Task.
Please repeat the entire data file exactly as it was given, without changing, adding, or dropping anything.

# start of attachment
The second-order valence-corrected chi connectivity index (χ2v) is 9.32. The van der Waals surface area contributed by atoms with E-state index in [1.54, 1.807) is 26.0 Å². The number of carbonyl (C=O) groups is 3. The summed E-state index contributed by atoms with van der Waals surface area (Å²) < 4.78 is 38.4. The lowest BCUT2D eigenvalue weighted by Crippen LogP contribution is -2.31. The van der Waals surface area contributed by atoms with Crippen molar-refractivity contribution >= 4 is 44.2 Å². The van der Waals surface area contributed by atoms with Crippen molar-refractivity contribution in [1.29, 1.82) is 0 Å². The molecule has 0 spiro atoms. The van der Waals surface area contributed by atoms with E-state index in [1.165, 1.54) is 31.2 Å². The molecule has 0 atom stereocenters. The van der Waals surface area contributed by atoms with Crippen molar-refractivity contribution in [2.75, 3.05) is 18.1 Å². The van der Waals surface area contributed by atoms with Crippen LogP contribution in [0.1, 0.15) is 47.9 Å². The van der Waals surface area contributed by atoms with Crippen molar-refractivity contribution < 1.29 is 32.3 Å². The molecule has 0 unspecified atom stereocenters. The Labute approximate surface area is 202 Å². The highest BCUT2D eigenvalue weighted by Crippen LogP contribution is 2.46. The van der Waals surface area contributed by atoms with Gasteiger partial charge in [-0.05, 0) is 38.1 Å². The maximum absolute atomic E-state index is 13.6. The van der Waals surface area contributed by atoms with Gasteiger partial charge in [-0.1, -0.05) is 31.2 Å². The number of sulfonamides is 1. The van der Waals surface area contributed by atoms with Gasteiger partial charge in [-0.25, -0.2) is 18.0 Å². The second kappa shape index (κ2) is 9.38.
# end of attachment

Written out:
The second-order valence-corrected chi connectivity index (χ2v) is 9.32. The van der Waals surface area contributed by atoms with E-state index in [1.54, 1.807) is 26.0 Å². The number of carbonyl (C=O) groups is 3. The summed E-state index contributed by atoms with van der Waals surface area (Å²) < 4.78 is 38.4. The lowest BCUT2D eigenvalue weighted by Crippen LogP contribution is -2.31. The van der Waals surface area contributed by atoms with Crippen molar-refractivity contribution >= 4 is 44.2 Å². The van der Waals surface area contributed by atoms with Crippen molar-refractivity contribution in [1.29, 1.82) is 0 Å². The molecule has 0 spiro atoms. The van der Waals surface area contributed by atoms with E-state index in [1.165, 1.54) is 31.2 Å². The molecule has 0 atom stereocenters. The van der Waals surface area contributed by atoms with Crippen molar-refractivity contribution in [2.75, 3.05) is 18.1 Å². The van der Waals surface area contributed by atoms with Crippen LogP contribution in [0.1, 0.15) is 47.9 Å². The van der Waals surface area contributed by atoms with Crippen molar-refractivity contribution < 1.29 is 32.3 Å². The molecule has 0 unspecified atom stereocenters. The Labute approximate surface area is 202 Å². The highest BCUT2D eigenvalue weighted by Crippen LogP contribution is 2.46. The van der Waals surface area contributed by atoms with Gasteiger partial charge in [-0.05, 0) is 38.1 Å². The maximum absolute atomic E-state index is 13.6. The van der Waals surface area contributed by atoms with Gasteiger partial charge in [-0.1, -0.05) is 31.2 Å². The number of sulfonamides is 1. The van der Waals surface area contributed by atoms with Gasteiger partial charge in [-0.25, -0.2) is 18.0 Å². The second kappa shape index (κ2) is 9.38.